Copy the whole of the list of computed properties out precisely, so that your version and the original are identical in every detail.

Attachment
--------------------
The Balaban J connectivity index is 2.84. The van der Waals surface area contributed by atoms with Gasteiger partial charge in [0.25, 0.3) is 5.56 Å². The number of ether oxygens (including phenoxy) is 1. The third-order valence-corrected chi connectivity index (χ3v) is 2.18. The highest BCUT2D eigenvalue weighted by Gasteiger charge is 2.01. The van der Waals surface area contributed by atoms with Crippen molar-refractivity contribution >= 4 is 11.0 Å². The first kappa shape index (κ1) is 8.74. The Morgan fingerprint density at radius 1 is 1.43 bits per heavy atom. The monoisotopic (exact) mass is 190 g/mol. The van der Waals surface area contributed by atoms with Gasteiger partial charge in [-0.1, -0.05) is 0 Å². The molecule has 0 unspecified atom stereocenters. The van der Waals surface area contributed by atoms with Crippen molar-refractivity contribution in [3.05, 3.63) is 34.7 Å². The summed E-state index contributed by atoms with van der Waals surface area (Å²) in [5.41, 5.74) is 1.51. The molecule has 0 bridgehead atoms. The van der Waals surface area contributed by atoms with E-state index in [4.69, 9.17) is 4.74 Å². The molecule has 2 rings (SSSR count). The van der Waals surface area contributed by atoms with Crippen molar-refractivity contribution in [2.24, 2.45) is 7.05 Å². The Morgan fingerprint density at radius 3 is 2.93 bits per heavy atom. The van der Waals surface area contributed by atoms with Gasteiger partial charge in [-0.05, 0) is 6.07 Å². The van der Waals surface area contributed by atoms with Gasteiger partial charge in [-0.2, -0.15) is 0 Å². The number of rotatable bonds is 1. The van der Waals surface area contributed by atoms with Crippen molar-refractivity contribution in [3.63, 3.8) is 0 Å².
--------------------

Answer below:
The Balaban J connectivity index is 2.84. The van der Waals surface area contributed by atoms with Gasteiger partial charge in [0.25, 0.3) is 5.56 Å². The number of ether oxygens (including phenoxy) is 1. The third-order valence-corrected chi connectivity index (χ3v) is 2.18. The highest BCUT2D eigenvalue weighted by Gasteiger charge is 2.01. The van der Waals surface area contributed by atoms with Crippen molar-refractivity contribution >= 4 is 11.0 Å². The first kappa shape index (κ1) is 8.74. The Morgan fingerprint density at radius 1 is 1.43 bits per heavy atom. The monoisotopic (exact) mass is 190 g/mol. The van der Waals surface area contributed by atoms with Gasteiger partial charge in [-0.1, -0.05) is 0 Å². The molecule has 0 unspecified atom stereocenters. The van der Waals surface area contributed by atoms with Crippen molar-refractivity contribution in [3.05, 3.63) is 34.7 Å². The summed E-state index contributed by atoms with van der Waals surface area (Å²) in [5.41, 5.74) is 1.51. The molecule has 0 bridgehead atoms. The van der Waals surface area contributed by atoms with E-state index in [4.69, 9.17) is 4.74 Å². The molecule has 2 rings (SSSR count). The van der Waals surface area contributed by atoms with Crippen molar-refractivity contribution in [2.24, 2.45) is 7.05 Å². The Morgan fingerprint density at radius 3 is 2.93 bits per heavy atom. The van der Waals surface area contributed by atoms with Gasteiger partial charge in [-0.05, 0) is 6.07 Å². The van der Waals surface area contributed by atoms with Gasteiger partial charge in [-0.2, -0.15) is 0 Å². The number of rotatable bonds is 1. The van der Waals surface area contributed by atoms with Crippen molar-refractivity contribution in [3.63, 3.8) is 0 Å².